Oddly Positive

I hope that by people taking about the subject helps other mums and dads feel more able to come to terms with their loss.

Unsplash - Daria-Nepriakhina

Heartbreaking stories. Devastating stories. The miscarriage story needs to change. That's why we've created Tommy's book of #misCOURAGE. Read this story now and help spread the word that miscarriage can no longer be ignored. Help us change the story to save babies' lives.


#misCOURAGE 22/08/17 by Anonymous  

I'd like to share my story as it's oddly positive.

I'm in my mid thirties so most of my friends have started their families already. Quite a few friends have suffered miscarriages and a few close friends were open about the details of the physical side of things and I'd already heard that one in 4 pregnancies end in miscarriage. Most of my friends who had miscarriages had gone on to have babies with the exception of one. 

My husband is a lot older than me and had had tests that indicated it might be difficult to conceive. It was a year before I fell pregnant. I started feeling nauseous and faint and generally miserable. 

I'd just fallen pregnant when my best friend lost her baby at 15 weeks. It was extremely traumatic for her physically and mentally. 
So when I started having a light bleeding at 9weeks I thought 'oh I might be having a miscarriage' but I wasn't as upset as most women in my position. I'd gotten pregnant! Yes that hated sentence 'at least you know you can get pregnant'.

It brought me comfort. 

I had a scan which confirmed the foetus had stopped developing several weeks earlier. The nurse told me it would take several weeks to complete the miscarriage and would I prefer to do it naturally or have the suppository or have the operation D&C. I chose the operation because I was feeling so crappy but they couldn't fit me in for ten days. 

So I went home and the cramps and bleeding started. It was another week before the pregnancy came out. It was obvious which blood clot it was. The next day i immediately felt better. The nausea disappeared, the faintness and the miserable feeling that I'd been experiencing as well. 

So to say I was happy when I miscarriaged is a bit strong but immediately felt physically better. Obviously I miss what could have been especially when I saw friends who were having babies around when mine was due too. But I didn't feel heartbroken either. I felt 'oh this is a normal biological process very sad but brings me some hope for the future'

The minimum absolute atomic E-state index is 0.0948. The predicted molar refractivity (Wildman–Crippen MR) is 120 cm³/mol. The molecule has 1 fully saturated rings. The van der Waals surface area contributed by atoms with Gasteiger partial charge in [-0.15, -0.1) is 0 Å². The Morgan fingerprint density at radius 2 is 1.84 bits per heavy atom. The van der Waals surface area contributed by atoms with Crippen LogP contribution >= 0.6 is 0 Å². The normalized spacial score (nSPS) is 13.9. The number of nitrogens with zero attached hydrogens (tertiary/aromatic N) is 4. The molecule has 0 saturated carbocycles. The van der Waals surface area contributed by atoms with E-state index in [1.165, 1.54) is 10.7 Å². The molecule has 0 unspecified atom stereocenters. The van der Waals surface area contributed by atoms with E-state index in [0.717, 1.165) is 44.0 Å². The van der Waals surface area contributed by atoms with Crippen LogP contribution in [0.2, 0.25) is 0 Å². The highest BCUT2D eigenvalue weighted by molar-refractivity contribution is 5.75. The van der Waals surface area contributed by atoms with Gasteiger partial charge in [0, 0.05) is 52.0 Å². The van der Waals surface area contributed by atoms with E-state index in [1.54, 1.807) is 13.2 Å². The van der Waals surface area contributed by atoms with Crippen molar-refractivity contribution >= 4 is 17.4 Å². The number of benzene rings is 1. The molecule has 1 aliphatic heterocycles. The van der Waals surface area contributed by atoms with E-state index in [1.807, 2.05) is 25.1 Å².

I think because it wasn't unexpected and my friends had been so open about their experiences that I just didn't get as upset as expected especially as it was early and not half as bad as what my best friend went through a weeks earlier. 

So I hope that by people taking about the subject helps other mums and dads feel more able to come to terms with their loss. 

And yes we could get pregnant and we did get pregnant again (I was terribly ill the second time too) and now have a healthy baby.

Annoyingly people would tell me all the time that nausea is a sign of a healthy pregnancy. I have first hand experience that it's not! And no it was not helpful thing to say. 

'I hope you feel better soon' is much better.

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Please note that the opinions expressed by users in Tommy’s Book of #misCOURAGE are solely those of the user, who is unlikely to have had medical training. These opinions do not represent the opinions of Tommy’s and are not advice from Tommy's. Reading individual, real-life experiences can be a helpful resource, but it is never a substitute for professional medical advice, diagnosis or treatment from a qualified health care provider. We strongly advise readers not to take drugs that are not prescribed by your qualified healthcare provider. If you think you may have a medical emergency, call your doctor, midwife or hospital immediately. Read full disclaimer


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